Deer Impact on Local Forests

April 23, 2009
Joan Ehrenfeld
Trail Walker


Deer Impact on Local Forests


Support Your Local Friendly Hunter

by Joan Ehrenfeld

New Jersey and southern New York are overrun with deer: most ecologists and forestry biologists consider the deer population the single greatest threat to the ecological health of our forests. Throughout much of our region, the forests lack an understory-one can see long distances among the trees, or walk off-trail for long distances with only minimal impedance from shrubby undergrowth. During the summer, there is commonly a conspicuous "browse line"-green vegetation down to about four feet off the ground, and then a sharp straight boundary with a brown landscape beneath this height. This is not natural; in fact it is a dramatic sign of serious ecological problems.


The deer browse line is visible in the woods. Photo by Joan Ehrenfeld.


In short, our forests lack the seedling and sapling trees that provide the forest with continuity and the ability to recover from wind and ice, insects and pathogens. And, because deer munch on herbs as well as woody plants, they eat the native wildflowers as voraciously as they do young trees and shrubs, greatly depleting their populations.

Deer had been nearly extirpated from New Jersey at the end of the 1800s. In 1901, a total of 20 deer were harvested by hunters, and deer hunting was completely prohibited. By 1913, deer had been imported from outside the state to re-stock private reserves and parks, and populations started to recover. Consider today's harvest: during the 2005-2006 hunting season, 59,657 deer were harvested in New Jersey (and somewhat fewer during the past two seasons), out of a population of about 140,000 deer. In addition, thousands of deer are killed by cars; the New York State's Dept. of Transportation estimates that there are 60,000 to 70,000 deer-vehicle accidents annually; North Jersey Deer Crash Coalition says 7,000 deer-car crashes are reported each and estimates twice that number are unreported. So, with all these dead deer, why are they a problem?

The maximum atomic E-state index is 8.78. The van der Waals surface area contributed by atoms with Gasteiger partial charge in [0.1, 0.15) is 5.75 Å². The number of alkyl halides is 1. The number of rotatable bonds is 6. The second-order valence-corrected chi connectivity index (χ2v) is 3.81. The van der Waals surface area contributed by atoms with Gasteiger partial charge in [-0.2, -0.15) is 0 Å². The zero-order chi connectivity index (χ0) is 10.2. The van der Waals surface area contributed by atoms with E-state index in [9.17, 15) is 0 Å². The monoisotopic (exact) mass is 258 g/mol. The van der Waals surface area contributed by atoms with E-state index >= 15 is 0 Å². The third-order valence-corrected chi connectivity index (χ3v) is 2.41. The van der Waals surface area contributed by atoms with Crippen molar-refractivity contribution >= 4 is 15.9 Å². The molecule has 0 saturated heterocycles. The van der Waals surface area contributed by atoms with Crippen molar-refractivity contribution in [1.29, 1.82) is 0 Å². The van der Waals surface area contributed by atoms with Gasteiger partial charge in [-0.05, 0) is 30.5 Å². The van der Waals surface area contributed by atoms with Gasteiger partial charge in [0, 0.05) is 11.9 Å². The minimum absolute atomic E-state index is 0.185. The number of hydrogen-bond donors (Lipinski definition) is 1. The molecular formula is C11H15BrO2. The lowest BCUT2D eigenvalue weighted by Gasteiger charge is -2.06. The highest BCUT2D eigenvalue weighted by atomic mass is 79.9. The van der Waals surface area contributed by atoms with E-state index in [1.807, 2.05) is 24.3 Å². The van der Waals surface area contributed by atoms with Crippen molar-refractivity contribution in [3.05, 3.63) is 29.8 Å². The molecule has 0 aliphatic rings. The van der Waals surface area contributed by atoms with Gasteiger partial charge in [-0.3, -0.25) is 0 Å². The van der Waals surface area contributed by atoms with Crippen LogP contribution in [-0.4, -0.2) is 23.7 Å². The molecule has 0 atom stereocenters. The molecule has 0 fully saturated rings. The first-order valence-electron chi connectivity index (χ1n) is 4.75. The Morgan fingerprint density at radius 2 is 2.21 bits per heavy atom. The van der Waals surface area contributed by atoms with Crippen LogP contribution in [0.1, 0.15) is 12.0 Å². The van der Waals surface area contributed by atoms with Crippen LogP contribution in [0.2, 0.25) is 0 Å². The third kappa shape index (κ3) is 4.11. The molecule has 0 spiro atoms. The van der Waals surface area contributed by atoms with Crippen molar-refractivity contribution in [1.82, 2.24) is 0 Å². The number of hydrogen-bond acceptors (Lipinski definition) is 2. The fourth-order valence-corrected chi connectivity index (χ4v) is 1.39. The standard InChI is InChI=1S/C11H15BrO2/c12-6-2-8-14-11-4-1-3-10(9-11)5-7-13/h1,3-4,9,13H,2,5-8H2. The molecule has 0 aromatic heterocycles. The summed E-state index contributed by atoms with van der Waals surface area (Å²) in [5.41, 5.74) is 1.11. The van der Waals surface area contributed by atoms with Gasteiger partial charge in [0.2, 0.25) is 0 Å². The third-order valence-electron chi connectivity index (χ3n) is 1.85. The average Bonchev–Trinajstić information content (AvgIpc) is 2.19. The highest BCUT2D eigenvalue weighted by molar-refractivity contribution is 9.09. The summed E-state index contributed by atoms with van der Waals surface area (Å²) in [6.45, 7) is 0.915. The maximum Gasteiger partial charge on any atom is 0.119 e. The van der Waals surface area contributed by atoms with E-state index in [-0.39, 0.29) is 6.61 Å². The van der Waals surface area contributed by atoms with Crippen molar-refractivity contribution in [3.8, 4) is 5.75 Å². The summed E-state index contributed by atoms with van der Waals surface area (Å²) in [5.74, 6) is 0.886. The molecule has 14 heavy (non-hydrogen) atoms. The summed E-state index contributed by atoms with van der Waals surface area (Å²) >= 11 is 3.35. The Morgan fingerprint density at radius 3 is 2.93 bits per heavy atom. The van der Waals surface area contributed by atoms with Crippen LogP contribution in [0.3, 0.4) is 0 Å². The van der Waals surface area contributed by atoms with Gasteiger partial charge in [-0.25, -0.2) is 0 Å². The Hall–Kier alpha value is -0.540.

Deer are fecund creatures, producing as many as three (but usually fewer) offspring each year. The adults mate in late October through November in our area, and the young are born in the spring (May to June). They eat a wide variety of plants, both leafy herbs and woody twigs, and also fruits and nuts, such as acorns. Woody tissues, including twigs, young seedlings, and bark, are their main foods during the winter. They lack teeth on their upper front jaws, and so they cut off twigs unevenly, leaving a ragged edge, unlike other browers such as rabbits or small mammals, which cut off twigs sharply and cleanly. This fact allows observers to easily tell when browsing damage to plants was inflicted by deer or by other animals.

The lack of predators is often cited as a reason for the exploding populations. This is true, in part: predators tend to eat vulnerable young animals, removing them from the population before they can reproduce, whereas cars and hunters tend to remove the larger, older animals that have already produced numerous young. But another factor is at work, too.